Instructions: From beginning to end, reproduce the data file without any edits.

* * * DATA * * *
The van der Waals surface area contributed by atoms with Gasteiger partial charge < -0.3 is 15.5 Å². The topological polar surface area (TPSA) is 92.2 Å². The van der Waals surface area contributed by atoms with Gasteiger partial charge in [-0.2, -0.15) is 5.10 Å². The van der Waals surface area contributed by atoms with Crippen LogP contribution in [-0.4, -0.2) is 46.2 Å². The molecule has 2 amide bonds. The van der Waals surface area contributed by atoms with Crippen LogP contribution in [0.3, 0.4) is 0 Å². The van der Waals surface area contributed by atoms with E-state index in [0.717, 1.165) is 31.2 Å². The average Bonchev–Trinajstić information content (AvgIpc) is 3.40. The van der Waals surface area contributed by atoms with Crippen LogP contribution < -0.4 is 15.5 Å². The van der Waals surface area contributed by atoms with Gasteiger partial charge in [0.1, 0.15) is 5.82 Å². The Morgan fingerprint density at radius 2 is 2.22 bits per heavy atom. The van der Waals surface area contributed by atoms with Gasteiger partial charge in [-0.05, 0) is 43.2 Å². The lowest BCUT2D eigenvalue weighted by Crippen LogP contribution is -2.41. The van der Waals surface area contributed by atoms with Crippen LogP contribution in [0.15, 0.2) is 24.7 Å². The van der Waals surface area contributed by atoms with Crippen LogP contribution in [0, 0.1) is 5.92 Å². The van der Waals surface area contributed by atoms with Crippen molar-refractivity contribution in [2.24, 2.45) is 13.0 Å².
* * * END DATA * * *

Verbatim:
The van der Waals surface area contributed by atoms with Gasteiger partial charge < -0.3 is 15.5 Å². The topological polar surface area (TPSA) is 92.2 Å². The van der Waals surface area contributed by atoms with Gasteiger partial charge in [-0.2, -0.15) is 5.10 Å². The van der Waals surface area contributed by atoms with Crippen LogP contribution in [-0.4, -0.2) is 46.2 Å². The molecule has 2 amide bonds. The van der Waals surface area contributed by atoms with Crippen LogP contribution in [0.3, 0.4) is 0 Å². The van der Waals surface area contributed by atoms with E-state index in [0.717, 1.165) is 31.2 Å². The average Bonchev–Trinajstić information content (AvgIpc) is 3.40. The van der Waals surface area contributed by atoms with Crippen LogP contribution < -0.4 is 15.5 Å². The van der Waals surface area contributed by atoms with Gasteiger partial charge in [0.1, 0.15) is 5.82 Å². The Morgan fingerprint density at radius 2 is 2.22 bits per heavy atom. The van der Waals surface area contributed by atoms with Gasteiger partial charge in [-0.05, 0) is 43.2 Å². The lowest BCUT2D eigenvalue weighted by Crippen LogP contribution is -2.41. The van der Waals surface area contributed by atoms with Crippen LogP contribution in [0.15, 0.2) is 24.7 Å². The van der Waals surface area contributed by atoms with Crippen LogP contribution in [0, 0.1) is 5.92 Å². The van der Waals surface area contributed by atoms with Crippen molar-refractivity contribution in [2.24, 2.45) is 13.0 Å².